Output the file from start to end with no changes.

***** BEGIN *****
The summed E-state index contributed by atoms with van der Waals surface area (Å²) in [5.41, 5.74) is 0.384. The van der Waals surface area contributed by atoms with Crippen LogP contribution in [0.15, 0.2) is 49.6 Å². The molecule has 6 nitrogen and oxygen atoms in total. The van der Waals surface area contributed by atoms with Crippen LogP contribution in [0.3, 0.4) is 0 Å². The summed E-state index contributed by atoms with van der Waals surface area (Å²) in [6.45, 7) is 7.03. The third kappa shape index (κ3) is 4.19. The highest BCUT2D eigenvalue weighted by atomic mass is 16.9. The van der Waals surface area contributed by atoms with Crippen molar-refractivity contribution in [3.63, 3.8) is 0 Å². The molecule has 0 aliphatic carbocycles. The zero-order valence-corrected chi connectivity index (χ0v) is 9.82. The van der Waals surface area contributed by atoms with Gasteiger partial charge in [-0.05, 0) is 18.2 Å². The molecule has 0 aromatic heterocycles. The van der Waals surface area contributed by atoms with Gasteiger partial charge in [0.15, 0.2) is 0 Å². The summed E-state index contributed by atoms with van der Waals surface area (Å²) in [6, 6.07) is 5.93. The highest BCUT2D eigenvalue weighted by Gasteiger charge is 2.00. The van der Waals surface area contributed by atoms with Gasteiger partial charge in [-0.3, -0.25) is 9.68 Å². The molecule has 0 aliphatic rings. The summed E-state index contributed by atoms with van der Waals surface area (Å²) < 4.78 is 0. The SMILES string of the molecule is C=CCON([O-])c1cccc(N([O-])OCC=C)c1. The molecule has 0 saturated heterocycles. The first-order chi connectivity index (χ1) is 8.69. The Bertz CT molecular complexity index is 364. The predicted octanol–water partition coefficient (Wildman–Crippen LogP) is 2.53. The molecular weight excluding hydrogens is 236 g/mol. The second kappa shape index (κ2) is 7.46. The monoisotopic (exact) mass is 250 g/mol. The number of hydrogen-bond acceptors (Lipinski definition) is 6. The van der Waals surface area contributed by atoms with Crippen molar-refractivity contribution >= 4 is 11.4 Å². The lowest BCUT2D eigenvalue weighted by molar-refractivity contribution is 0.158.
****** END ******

The summed E-state index contributed by atoms with van der Waals surface area (Å²) in [5.41, 5.74) is 0.384. The van der Waals surface area contributed by atoms with Crippen LogP contribution in [0.15, 0.2) is 49.6 Å². The molecule has 6 nitrogen and oxygen atoms in total. The van der Waals surface area contributed by atoms with Crippen LogP contribution in [0.3, 0.4) is 0 Å². The summed E-state index contributed by atoms with van der Waals surface area (Å²) in [6.45, 7) is 7.03. The third kappa shape index (κ3) is 4.19. The highest BCUT2D eigenvalue weighted by atomic mass is 16.9. The van der Waals surface area contributed by atoms with Crippen molar-refractivity contribution in [3.63, 3.8) is 0 Å². The molecule has 0 aliphatic carbocycles. The zero-order valence-corrected chi connectivity index (χ0v) is 9.82. The van der Waals surface area contributed by atoms with Gasteiger partial charge in [-0.05, 0) is 18.2 Å². The molecule has 0 aromatic heterocycles. The van der Waals surface area contributed by atoms with Gasteiger partial charge in [0.15, 0.2) is 0 Å². The summed E-state index contributed by atoms with van der Waals surface area (Å²) in [6, 6.07) is 5.93. The highest BCUT2D eigenvalue weighted by Gasteiger charge is 2.00. The van der Waals surface area contributed by atoms with Gasteiger partial charge in [-0.3, -0.25) is 9.68 Å². The molecule has 0 aliphatic rings. The summed E-state index contributed by atoms with van der Waals surface area (Å²) < 4.78 is 0. The SMILES string of the molecule is C=CCON([O-])c1cccc(N([O-])OCC=C)c1. The molecule has 0 saturated heterocycles. The first-order chi connectivity index (χ1) is 8.69. The Bertz CT molecular complexity index is 364. The predicted octanol–water partition coefficient (Wildman–Crippen LogP) is 2.53. The molecular weight excluding hydrogens is 236 g/mol. The second kappa shape index (κ2) is 7.46. The monoisotopic (exact) mass is 250 g/mol. The number of hydrogen-bond acceptors (Lipinski definition) is 6. The van der Waals surface area contributed by atoms with Crippen molar-refractivity contribution >= 4 is 11.4 Å². The lowest BCUT2D eigenvalue weighted by molar-refractivity contribution is 0.158.